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Armorial de Belgique
- (1818) Een blaauw schild beladen met een klimmende leeuw van goud.
- (1907) Van lazuur met een gouden leeuw.
- (1985) Gegeerd van tien stukken van zilver en van sabel, de geren van sabel beladen met drie herkruiste kruisjes met spitse voet van goud; hartschild: in lazuur een gaande [aanziende] leeuw van goud.
The arms were granted after the merger with the other municipalities on december 2, 1985.
The arms show the arms of the Lords of Enghien/Edingen with an escutcheon with a leopard. The latter is derived from the historical arms of Galmaarden. The arms of Enghien were used by Vollezele. The oldest known arms of a Lord of Galmaarden dates from 1280, for Walter de Braine, showed also the Enghien arms, as he was a descendant of the latter family.
The previous arms were granted on July 27, 1908.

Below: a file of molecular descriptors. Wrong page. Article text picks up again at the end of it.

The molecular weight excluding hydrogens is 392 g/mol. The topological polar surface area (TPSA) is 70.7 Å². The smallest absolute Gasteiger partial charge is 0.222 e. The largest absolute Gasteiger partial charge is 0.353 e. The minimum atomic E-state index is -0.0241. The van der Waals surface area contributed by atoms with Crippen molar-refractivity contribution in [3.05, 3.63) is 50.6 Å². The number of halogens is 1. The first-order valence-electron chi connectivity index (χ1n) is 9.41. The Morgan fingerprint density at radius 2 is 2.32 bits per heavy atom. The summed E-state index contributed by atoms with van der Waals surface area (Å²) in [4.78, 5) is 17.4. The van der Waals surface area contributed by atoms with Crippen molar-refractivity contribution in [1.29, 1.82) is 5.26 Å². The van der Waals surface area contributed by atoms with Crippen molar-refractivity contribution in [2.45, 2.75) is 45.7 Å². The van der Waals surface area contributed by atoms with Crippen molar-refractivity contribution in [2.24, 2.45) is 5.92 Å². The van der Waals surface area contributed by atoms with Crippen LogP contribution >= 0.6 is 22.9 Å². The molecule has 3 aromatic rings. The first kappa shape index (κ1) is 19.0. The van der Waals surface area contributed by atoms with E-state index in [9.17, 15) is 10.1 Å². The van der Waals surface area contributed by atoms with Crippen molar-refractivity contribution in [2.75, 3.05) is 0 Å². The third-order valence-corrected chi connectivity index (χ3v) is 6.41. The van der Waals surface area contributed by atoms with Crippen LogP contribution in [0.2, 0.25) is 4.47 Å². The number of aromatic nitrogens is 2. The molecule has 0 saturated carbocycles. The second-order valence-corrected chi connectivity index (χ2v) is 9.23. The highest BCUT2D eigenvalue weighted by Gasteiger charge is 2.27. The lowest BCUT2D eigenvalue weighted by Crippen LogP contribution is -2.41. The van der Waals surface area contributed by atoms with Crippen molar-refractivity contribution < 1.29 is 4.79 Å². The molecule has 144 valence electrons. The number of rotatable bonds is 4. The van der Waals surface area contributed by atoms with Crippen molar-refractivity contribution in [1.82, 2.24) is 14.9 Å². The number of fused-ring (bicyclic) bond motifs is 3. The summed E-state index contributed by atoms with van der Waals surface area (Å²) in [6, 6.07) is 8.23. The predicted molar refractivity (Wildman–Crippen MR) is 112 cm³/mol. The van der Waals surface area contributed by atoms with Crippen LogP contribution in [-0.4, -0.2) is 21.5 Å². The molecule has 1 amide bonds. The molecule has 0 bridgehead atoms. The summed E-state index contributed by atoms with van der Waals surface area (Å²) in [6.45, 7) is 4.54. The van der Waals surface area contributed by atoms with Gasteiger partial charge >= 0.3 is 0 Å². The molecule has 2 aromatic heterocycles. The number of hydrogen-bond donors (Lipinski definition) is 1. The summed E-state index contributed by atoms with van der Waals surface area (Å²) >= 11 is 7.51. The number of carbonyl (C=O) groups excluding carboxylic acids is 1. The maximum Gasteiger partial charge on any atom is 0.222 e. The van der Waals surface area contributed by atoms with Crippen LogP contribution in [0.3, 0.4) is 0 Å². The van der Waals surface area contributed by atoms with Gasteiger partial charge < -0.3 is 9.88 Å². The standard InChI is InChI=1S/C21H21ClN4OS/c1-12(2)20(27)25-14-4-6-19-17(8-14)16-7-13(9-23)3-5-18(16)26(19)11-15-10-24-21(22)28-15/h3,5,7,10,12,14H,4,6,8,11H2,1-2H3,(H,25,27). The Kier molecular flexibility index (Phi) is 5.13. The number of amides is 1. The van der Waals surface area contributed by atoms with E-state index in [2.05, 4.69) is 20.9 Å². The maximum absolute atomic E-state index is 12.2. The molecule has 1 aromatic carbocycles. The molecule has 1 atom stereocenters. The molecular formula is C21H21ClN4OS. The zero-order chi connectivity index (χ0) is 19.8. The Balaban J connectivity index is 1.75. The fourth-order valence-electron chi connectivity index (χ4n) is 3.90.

The oldest known seal of the local council dates from the late 14th century and shows a leopard. The later seals also show the leopard. Why the leopard was changed into a lion in 1818 (and again in 1908). The origin of the arms is not clear. Of the families that ruled the town from the late 14th century and later, many used a lion, but none a leopard. It is therefore likely that the arms are derived from the arms of the oldest Lords of Galmaarden, whose arms, unfortunately are no longer known.
On October 31, 1818 the arms with the lion were already granted, but with a small letter G in the upper right corner, which, however, was not mentioned in the blazon. The colours were the Dutch national colours, as in 1813 the mayor applied without indicating the colours. The arms were thus granted in the national colours. When the arms were confirmed after the Belgian independence, the colours were not changed.
The arms from 1818
The arms in the Koffie Hag/Café Hag albums +/- 1930
Literature : Servais, 1955